In 2010, Dr. Nevalainen found that excess Stat5 in prostate cancer cells is linked to metastasis, and excess Stat5 expression predicts early disease recurrence and death from prostate cancer. This study was conducted to investigate why such over-expression of the protein occurs.

The researchers found amplification of the Stat5 gene in a significant fraction of 128 prostate cancer specimens from patients, and that Stat5 gene amplification was more frequently found in metastatic cancers that are no longer responsible to castration treatment (29 percent) and in high histological grade cancers (40 percent). Experiments in cell culture and in mice showed that increased Stat5 copy numbers conferred a growth advantage for tumors.

"Lots of cancers have chromosomal rearrangements that lead to amplification of pro-growth genes," says Dr. Nevalainen. "We don't know exactly why this happens, but it is related to imperfect cell division and unstable genomes."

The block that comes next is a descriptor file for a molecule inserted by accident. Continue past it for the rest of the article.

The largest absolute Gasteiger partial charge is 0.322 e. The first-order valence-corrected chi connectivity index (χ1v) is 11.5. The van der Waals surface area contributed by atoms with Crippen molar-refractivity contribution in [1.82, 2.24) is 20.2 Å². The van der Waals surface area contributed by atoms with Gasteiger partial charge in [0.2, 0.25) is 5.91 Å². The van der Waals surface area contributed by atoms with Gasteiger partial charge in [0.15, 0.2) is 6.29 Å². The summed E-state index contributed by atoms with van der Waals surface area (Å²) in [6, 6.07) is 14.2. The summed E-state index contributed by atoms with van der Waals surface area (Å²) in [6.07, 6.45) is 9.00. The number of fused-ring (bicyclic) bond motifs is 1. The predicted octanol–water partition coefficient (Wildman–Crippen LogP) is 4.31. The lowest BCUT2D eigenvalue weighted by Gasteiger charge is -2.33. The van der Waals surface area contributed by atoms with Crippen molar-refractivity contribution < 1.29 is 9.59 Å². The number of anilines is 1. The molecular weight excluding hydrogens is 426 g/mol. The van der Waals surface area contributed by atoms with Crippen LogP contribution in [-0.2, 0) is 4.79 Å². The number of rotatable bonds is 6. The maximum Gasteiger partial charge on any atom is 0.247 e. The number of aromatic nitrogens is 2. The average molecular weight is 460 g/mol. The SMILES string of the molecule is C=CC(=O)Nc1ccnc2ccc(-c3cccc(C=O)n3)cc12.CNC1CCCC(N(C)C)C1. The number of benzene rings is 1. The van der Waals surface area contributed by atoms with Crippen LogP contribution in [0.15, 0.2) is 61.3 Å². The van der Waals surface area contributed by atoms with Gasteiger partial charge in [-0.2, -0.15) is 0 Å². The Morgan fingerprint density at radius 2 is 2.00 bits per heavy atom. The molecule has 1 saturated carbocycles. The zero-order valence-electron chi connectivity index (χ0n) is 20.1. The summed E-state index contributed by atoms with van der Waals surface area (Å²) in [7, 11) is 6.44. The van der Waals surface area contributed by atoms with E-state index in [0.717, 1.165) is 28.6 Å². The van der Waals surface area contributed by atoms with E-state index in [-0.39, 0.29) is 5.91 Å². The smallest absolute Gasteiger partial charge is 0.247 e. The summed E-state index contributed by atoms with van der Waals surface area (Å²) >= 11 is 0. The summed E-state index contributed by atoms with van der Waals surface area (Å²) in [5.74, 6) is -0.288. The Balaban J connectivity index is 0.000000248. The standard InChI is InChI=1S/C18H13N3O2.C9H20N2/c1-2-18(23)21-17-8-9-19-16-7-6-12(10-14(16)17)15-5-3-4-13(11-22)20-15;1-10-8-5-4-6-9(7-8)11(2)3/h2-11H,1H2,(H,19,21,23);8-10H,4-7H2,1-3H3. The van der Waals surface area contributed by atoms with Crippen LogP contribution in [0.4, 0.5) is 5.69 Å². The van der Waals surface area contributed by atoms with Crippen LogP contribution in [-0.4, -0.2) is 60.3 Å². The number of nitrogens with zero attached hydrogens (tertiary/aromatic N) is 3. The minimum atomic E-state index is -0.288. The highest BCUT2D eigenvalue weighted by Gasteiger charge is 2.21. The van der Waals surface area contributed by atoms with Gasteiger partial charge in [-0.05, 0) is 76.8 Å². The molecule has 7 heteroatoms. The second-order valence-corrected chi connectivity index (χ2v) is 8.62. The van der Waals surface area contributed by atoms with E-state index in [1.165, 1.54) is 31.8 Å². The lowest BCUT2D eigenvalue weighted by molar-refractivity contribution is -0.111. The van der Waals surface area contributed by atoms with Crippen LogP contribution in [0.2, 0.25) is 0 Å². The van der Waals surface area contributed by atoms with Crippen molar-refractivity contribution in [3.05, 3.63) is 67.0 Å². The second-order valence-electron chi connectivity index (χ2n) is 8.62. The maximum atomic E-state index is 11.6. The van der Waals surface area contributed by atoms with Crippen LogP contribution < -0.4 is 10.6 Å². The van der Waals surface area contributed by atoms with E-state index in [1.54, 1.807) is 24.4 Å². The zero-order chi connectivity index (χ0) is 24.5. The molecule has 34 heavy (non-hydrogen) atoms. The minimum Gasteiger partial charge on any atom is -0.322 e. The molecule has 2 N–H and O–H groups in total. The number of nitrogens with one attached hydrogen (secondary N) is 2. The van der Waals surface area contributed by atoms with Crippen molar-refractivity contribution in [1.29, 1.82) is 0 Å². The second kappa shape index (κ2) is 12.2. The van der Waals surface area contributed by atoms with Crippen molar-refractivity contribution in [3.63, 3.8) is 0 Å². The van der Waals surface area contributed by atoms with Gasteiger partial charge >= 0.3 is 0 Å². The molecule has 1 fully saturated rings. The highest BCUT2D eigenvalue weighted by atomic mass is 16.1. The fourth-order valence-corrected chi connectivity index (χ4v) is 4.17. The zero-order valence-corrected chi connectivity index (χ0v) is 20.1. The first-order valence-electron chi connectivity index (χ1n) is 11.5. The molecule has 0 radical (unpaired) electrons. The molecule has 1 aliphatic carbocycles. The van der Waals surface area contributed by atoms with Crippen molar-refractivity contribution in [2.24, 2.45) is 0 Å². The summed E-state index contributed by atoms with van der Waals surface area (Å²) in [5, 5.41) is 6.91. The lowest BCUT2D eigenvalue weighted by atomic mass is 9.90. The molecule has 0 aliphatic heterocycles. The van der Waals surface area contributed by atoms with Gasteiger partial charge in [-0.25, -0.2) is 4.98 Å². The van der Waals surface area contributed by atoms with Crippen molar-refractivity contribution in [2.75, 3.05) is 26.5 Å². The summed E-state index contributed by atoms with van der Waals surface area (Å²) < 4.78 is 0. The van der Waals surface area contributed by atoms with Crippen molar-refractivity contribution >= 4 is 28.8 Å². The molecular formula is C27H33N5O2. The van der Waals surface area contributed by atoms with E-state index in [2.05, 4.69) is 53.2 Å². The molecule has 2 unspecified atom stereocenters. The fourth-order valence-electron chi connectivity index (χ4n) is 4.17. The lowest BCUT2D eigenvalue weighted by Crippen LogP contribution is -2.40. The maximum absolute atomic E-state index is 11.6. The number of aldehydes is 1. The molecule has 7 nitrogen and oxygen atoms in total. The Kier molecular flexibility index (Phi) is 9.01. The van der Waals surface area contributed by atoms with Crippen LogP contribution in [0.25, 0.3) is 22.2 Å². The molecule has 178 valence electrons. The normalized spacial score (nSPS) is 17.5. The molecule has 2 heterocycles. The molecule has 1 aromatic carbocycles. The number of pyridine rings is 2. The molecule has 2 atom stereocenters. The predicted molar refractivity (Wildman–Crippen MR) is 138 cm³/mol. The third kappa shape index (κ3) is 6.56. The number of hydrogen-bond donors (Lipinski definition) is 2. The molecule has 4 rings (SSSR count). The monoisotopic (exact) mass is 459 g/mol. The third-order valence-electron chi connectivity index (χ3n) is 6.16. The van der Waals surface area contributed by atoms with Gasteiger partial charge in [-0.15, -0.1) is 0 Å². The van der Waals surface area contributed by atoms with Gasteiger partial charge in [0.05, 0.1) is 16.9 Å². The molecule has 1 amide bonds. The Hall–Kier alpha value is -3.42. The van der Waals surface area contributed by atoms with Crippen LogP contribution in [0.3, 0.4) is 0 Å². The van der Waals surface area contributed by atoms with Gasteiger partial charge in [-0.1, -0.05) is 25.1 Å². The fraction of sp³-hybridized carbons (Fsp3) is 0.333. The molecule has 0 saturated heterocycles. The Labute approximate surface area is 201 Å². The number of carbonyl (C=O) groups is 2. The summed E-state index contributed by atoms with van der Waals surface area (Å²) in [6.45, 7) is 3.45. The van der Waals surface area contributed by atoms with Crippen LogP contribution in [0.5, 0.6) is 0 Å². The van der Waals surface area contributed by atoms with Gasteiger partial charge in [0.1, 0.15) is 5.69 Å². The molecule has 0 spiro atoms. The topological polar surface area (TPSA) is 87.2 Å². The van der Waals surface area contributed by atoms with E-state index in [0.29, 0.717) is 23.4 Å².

While it is known that excess Stat5 protein predicts early recurrence of prostate cancer, development of metastatic disease and death from prostate cancer, researchers will need to determine if Stat5 gene amplification is also linked to those outcomes, she adds.

Researchers who contributed to the study included investigators from Georgetown University, the University of Helsinki in Finland, the University of Basel in Switzerland, and the University of Tampere in Finland. The authors declare no conflicts of interest.

The work was supported by grants from the National Institutes of Health, and the Academy of Finland.